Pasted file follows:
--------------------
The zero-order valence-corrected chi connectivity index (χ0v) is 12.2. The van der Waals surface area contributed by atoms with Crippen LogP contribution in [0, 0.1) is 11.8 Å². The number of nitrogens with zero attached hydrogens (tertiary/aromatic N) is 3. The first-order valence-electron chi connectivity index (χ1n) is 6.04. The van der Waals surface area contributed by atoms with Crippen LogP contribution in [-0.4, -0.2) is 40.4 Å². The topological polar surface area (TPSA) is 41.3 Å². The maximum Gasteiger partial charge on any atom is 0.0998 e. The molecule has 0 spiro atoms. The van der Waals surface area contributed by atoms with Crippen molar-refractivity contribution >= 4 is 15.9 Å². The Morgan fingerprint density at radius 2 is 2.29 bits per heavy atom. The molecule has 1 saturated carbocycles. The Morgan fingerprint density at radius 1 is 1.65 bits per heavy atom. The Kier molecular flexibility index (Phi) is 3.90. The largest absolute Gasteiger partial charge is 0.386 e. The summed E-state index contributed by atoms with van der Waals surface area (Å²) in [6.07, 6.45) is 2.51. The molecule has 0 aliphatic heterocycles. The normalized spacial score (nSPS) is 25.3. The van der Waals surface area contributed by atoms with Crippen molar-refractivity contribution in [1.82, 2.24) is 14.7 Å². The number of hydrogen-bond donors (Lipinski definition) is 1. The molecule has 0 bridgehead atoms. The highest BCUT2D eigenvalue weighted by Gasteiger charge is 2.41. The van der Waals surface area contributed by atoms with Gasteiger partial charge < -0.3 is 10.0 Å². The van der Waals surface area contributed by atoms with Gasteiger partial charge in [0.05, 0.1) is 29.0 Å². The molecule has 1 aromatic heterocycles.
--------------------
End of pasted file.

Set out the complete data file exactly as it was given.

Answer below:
The zero-order valence-corrected chi connectivity index (χ0v) is 12.2. The van der Waals surface area contributed by atoms with Crippen LogP contribution in [0, 0.1) is 11.8 Å². The number of nitrogens with zero attached hydrogens (tertiary/aromatic N) is 3. The first-order valence-electron chi connectivity index (χ1n) is 6.04. The van der Waals surface area contributed by atoms with Crippen LogP contribution in [-0.4, -0.2) is 40.4 Å². The topological polar surface area (TPSA) is 41.3 Å². The maximum Gasteiger partial charge on any atom is 0.0998 e. The molecule has 0 spiro atoms. The van der Waals surface area contributed by atoms with Crippen molar-refractivity contribution >= 4 is 15.9 Å². The Morgan fingerprint density at radius 2 is 2.29 bits per heavy atom. The molecule has 1 saturated carbocycles. The Morgan fingerprint density at radius 1 is 1.65 bits per heavy atom. The Kier molecular flexibility index (Phi) is 3.90. The largest absolute Gasteiger partial charge is 0.386 e. The summed E-state index contributed by atoms with van der Waals surface area (Å²) in [6.07, 6.45) is 2.51. The molecule has 0 aliphatic heterocycles. The normalized spacial score (nSPS) is 25.3. The van der Waals surface area contributed by atoms with Crippen molar-refractivity contribution in [1.82, 2.24) is 14.7 Å². The number of hydrogen-bond donors (Lipinski definition) is 1. The molecule has 0 bridgehead atoms. The highest BCUT2D eigenvalue weighted by Gasteiger charge is 2.41. The van der Waals surface area contributed by atoms with Gasteiger partial charge < -0.3 is 10.0 Å². The van der Waals surface area contributed by atoms with Gasteiger partial charge in [0.05, 0.1) is 29.0 Å². The molecule has 1 aromatic heterocycles.